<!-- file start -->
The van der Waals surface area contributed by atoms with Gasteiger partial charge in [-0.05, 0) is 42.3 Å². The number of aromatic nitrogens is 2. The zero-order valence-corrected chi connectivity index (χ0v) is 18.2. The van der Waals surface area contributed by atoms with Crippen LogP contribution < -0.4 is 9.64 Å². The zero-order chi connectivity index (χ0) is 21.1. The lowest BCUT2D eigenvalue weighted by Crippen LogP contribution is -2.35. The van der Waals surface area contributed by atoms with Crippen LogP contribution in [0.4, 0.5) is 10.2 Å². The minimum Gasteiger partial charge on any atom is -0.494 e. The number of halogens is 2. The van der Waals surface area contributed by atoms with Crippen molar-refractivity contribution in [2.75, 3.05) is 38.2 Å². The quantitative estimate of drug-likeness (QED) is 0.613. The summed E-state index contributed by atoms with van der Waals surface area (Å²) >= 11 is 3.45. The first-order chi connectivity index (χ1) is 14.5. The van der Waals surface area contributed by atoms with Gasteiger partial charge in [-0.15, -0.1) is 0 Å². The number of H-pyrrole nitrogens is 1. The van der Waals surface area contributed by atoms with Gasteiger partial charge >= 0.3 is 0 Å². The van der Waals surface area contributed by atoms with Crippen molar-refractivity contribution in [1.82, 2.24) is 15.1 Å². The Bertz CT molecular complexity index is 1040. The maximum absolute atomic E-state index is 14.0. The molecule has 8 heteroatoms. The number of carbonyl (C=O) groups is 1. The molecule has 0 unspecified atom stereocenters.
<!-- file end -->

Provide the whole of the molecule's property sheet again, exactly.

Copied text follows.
The van der Waals surface area contributed by atoms with Gasteiger partial charge in [-0.05, 0) is 42.3 Å². The number of aromatic nitrogens is 2. The zero-order valence-corrected chi connectivity index (χ0v) is 18.2. The van der Waals surface area contributed by atoms with Crippen LogP contribution < -0.4 is 9.64 Å². The zero-order chi connectivity index (χ0) is 21.1. The lowest BCUT2D eigenvalue weighted by Crippen LogP contribution is -2.35. The van der Waals surface area contributed by atoms with Crippen LogP contribution in [0.4, 0.5) is 10.2 Å². The minimum Gasteiger partial charge on any atom is -0.494 e. The number of halogens is 2. The van der Waals surface area contributed by atoms with Crippen molar-refractivity contribution in [2.75, 3.05) is 38.2 Å². The quantitative estimate of drug-likeness (QED) is 0.613. The summed E-state index contributed by atoms with van der Waals surface area (Å²) >= 11 is 3.45. The first-order chi connectivity index (χ1) is 14.5. The van der Waals surface area contributed by atoms with Gasteiger partial charge in [-0.15, -0.1) is 0 Å². The number of H-pyrrole nitrogens is 1. The van der Waals surface area contributed by atoms with Gasteiger partial charge >= 0.3 is 0 Å². The van der Waals surface area contributed by atoms with Crippen molar-refractivity contribution in [1.82, 2.24) is 15.1 Å². The Bertz CT molecular complexity index is 1040. The maximum absolute atomic E-state index is 14.0. The molecule has 8 heteroatoms. The number of carbonyl (C=O) groups is 1. The molecule has 0 unspecified atom stereocenters.